A crisp brightness changed the scenery this morning and the winds left a gentle tail breeze to jostle the new spring leaves. My mind traces a path through the day yet to be born in anticipation of what’s to come for everyone on the course.
I’ve milled the wood for the spatulas and spoons and still have the three-legged stool wood to cut. That doesn’t take long, but I try to mill the wood on the morning of the class, which is a common practice in all woodworking so that the wood doesn’t move too much after milling and before use. I was reminded of a saying by Sam Bush in Oregon yesterday. Sam had a sign in his school workshop decades ago that said, “It’s not what the boy does to the wood, but what the wood does to the boy.” Sam told me back in 1999 that this saying came from his Eastern Europe mentor and senior woodworking instructor who’s name escapes me now. Sam taught woodworking too. I think that this is a true saying for any craft. Working with our hands develops the intuitive but now extensively neglected aspect of our brains. I’ve seen hundreds of lives changed by simply practicing a craft and it’s for this reason that I pursue training apprentices through the New Legacy School of Woodworking strategies of hands-on, craftsman-led courses. Immediately you start to work with your hands in three-dimensional creativity, a mechanism triggers the release of chemicals that stimulate the right side of the brain. Growth becomes evident in the work emerging from the chisel and spokeshave, and dexterity ensues together with a new confidence hitherto unknown and it’s this that’s missing from much of our modern-day culture as consumers instead of creative makers. Instead of being spectators entertainedmerely by watching a two dimensional screen world, we enter a three dimensional reality working quietly and constructively with our hands.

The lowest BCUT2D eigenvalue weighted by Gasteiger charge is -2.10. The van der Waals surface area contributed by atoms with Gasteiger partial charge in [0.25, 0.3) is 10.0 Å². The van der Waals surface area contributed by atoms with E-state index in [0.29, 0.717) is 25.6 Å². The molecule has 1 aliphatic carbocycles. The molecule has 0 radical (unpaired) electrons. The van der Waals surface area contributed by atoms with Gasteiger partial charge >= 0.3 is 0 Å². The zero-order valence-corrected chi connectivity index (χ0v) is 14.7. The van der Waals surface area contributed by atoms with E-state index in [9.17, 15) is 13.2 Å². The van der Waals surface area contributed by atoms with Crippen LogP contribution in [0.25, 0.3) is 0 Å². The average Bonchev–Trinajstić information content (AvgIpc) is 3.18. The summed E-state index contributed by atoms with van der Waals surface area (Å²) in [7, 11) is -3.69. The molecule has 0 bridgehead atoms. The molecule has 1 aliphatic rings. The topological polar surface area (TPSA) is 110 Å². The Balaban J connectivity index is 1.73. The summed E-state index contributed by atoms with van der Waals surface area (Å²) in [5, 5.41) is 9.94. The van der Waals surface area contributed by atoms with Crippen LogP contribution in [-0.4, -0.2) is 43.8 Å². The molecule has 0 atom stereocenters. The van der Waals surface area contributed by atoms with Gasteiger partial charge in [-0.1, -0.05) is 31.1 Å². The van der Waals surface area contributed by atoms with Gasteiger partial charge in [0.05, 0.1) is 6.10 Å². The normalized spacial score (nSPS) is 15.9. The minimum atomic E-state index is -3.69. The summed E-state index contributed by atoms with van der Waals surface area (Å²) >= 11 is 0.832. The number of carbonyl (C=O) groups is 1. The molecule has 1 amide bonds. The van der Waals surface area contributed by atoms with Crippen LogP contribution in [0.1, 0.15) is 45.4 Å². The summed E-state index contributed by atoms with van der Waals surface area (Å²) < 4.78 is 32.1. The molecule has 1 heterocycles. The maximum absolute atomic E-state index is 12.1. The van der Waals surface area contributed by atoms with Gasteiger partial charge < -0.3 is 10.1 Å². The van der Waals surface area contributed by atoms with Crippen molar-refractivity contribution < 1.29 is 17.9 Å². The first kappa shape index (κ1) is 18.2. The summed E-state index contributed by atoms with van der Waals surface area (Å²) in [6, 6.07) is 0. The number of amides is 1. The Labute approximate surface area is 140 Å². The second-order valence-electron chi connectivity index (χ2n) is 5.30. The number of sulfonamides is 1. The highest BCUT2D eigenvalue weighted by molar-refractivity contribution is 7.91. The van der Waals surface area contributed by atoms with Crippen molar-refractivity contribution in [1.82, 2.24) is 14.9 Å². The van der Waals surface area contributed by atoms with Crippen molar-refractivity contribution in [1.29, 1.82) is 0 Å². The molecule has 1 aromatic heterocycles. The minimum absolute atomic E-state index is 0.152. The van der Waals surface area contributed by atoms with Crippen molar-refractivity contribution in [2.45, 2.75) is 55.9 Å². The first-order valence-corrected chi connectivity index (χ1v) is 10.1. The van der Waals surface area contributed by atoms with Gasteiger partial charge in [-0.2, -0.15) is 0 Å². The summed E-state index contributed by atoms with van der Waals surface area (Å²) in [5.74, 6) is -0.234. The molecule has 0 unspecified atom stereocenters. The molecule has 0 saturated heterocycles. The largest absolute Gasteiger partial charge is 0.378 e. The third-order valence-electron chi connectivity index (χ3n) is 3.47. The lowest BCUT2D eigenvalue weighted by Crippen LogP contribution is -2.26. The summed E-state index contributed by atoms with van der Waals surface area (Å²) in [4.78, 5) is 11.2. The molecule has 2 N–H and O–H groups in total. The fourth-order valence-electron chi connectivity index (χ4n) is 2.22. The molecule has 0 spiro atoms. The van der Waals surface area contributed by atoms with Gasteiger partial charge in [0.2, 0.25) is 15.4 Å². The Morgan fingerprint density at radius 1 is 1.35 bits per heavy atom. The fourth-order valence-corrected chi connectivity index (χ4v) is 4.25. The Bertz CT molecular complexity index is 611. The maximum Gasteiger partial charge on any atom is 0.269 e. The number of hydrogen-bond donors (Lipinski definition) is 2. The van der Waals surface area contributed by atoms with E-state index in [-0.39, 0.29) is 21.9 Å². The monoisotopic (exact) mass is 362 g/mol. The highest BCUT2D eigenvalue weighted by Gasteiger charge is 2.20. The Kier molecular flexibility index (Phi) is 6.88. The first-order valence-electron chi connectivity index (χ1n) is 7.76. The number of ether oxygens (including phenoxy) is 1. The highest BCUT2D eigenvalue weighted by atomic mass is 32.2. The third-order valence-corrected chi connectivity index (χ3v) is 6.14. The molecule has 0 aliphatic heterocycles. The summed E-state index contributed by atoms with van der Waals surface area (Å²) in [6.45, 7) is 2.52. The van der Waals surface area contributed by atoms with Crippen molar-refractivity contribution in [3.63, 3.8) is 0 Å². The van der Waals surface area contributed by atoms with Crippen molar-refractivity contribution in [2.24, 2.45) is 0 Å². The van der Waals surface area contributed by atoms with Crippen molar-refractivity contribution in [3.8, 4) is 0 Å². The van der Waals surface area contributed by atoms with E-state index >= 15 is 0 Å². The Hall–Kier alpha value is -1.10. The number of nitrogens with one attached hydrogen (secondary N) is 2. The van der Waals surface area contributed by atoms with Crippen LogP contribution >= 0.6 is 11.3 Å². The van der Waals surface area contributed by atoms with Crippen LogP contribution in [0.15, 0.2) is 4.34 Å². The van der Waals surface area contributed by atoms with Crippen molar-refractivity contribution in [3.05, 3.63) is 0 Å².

I would that everyone had the opportunity to go on a practical course and learn to work with their hands. Today, we learn to shape wood. This is different than yesterday’s workshop working with squares and knives and geometrical patterns and symmetrical wood. My goal today, after the exactness of yesterdays joint making, is to create purely by three-dimensional shaping. All of the gouges are sharp and ready to cut; I’ll show you the results tonight!